The popular Hawk Tank Business Plan Competition for Fort Lewis College students and alumni has its 2019 champions. In the college track, sophomore Bella Sage and Bryce Vaughn were awarded the top cash prize of $5,000 for their new business idea, Blossoms & Brews, a coffee shop that also specializes in custom flower bouquets and emphasizes community connection through events and pay-it-forward purchasing options. In the alumni track, Anthony Martin (Spanish and Business Administration, ’15) also took home the top prize of $5,000 for his international and cultural mountain bike tour operation, DaLe Biking Adventures.
At an evening gala on Saturday at the DoubleTree Hotel in Durango, seven student teams and three alumni teams were acknowledged as competition finalists, as well as two alternate teams.
“Each year, Hawk Tank gets better, and this year was no exception. We have great students, alumni, and faculty, and a great business community engaged with each other in innovative ways,” says Steve Elias, dean of the School of Business Administration.
Second place in the college track was junior Katherine Candelaria who received a cash prize of $2,500 for her business plan for Gringa Med Tours, an online medical tourism website that lists services and costs for dentists and cosmetic surgeons in Mexico. Much like choosing a plane ticket based on carrier and price, Gringa Med Tours would match patients to physicians and prices outside of the U.S., where treatment is often more affordable.
Third place in the college track and $1,000 went to seniors Scott Betzer and Seth Hyatt for their business Student Connect, a higher education social media app for students to build stronger networks within their college and town. The app would consolidate all events, entertainment options, jobs and internships, and discounts at local businesses available to students into one app. The team also received Southwest Innovation Corridor’s Innovation Kicker prize of $1,500 for the most innovative plan of the competition.
Hawk Tank kicked off in the beginning of January and for two months, faculty and local business professionals hosted workshops for competitors on varying aspects of successful business management. The workshop series helped teams not only create competitive plans for Hawk Tank, but also discover what it really takes to own and manage a business. Gary Masner, co-founder of Southwest Colorado Accelerator Program for Entrepreneurs, taught and coordinated the workshops, bringing in the Beta Alpha Psi honor society and FLC faculty.
That’s what Hawk Tank is all about. It’s about making a connection between our school and the community, professionalism, and helping entrepreneurial-minded Fort Lewis College students take that next step.
Michael Valdez, associate professor in School of Business Administration
“Beta Alpha Psi played a prominent role in helping our students get over that final hurdle and our faculty advisor team integrated improvements and met with students as well,” says Michael Valdez, SOBA associate professor. “That’s what Hawk Tank is all about. It’s about making a connection between our school and the community, professionalism, and helping entrepreneurial-minded Fort Lewis College students take that next step.”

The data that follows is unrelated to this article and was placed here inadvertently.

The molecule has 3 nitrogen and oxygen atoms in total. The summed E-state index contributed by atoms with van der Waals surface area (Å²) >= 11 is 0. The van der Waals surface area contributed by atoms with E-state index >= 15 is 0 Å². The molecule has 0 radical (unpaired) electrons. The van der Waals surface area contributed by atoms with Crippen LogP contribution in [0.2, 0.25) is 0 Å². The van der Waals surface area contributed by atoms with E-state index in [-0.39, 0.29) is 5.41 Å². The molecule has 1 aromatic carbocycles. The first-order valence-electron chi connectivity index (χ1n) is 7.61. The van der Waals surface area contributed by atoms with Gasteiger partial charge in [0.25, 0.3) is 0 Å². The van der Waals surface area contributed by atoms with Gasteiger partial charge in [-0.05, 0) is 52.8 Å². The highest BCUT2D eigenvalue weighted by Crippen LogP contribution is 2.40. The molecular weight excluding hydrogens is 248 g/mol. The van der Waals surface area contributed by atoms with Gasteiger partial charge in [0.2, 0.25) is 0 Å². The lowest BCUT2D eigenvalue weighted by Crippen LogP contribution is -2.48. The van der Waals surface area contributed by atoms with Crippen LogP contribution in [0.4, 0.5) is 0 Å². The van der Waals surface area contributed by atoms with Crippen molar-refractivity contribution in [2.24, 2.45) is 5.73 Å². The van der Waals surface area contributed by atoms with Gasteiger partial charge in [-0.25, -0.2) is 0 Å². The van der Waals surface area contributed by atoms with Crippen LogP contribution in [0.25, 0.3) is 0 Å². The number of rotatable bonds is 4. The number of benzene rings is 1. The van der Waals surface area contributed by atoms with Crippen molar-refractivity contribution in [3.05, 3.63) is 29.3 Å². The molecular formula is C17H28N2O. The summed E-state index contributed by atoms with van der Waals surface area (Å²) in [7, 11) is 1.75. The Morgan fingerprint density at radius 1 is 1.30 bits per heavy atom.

Of the 51 teams that registered to participate in the competition, only 19 completed the entire Hawk Tank workshop program and submitted complete business plans in mid-March. Fourteen student teams and five alumni teams were then narrowed down to the ten finalists for the gala.
“We also have an additional 45 students who actually help us put on Hawk Tank,” says Valdez. “They have to take their book learning and make this event happen. It’s an amazing real-world opportunity for them, too.”
Since the launch of Hawk Tank, the FLC Foundation has been a major partner and contributor. The Foundation has helped obtain mentors for team leaders and other necessary resources for the program, including a crowdfunding site. The Alumni Engagement Office also helped Hawk Tank with locating judges, many of whom are alumni and entrepreneurs, as well as developing the mentor program.
“The vision has become reality, thanks to so many people,” says Mark Jastorff, vice president for Advancement and executive director of the Foundation. “Hawk Tank is a great example of the power of partnership and we’re looking forward to its continued growth and success.”
Swan Global Investments has also supported Hawk Tank since the beginning, noting that the competition creates economic value for Durango by adding variety and depth to the small business community.
“The most important part of Hawk Tank is that it provides real-time access to resources and programs which aid entrepreneurs in creating, building and launching their redefined business passion,” says Justin Bates, managing director of operations. “Swan has sponsored Hawk Tank since its inception and will continue to do so in order to maintain those valuable entrepreneurial opportunities.”
Next year, Hawk Tank will expand to include student teams from regional high schools in the competition.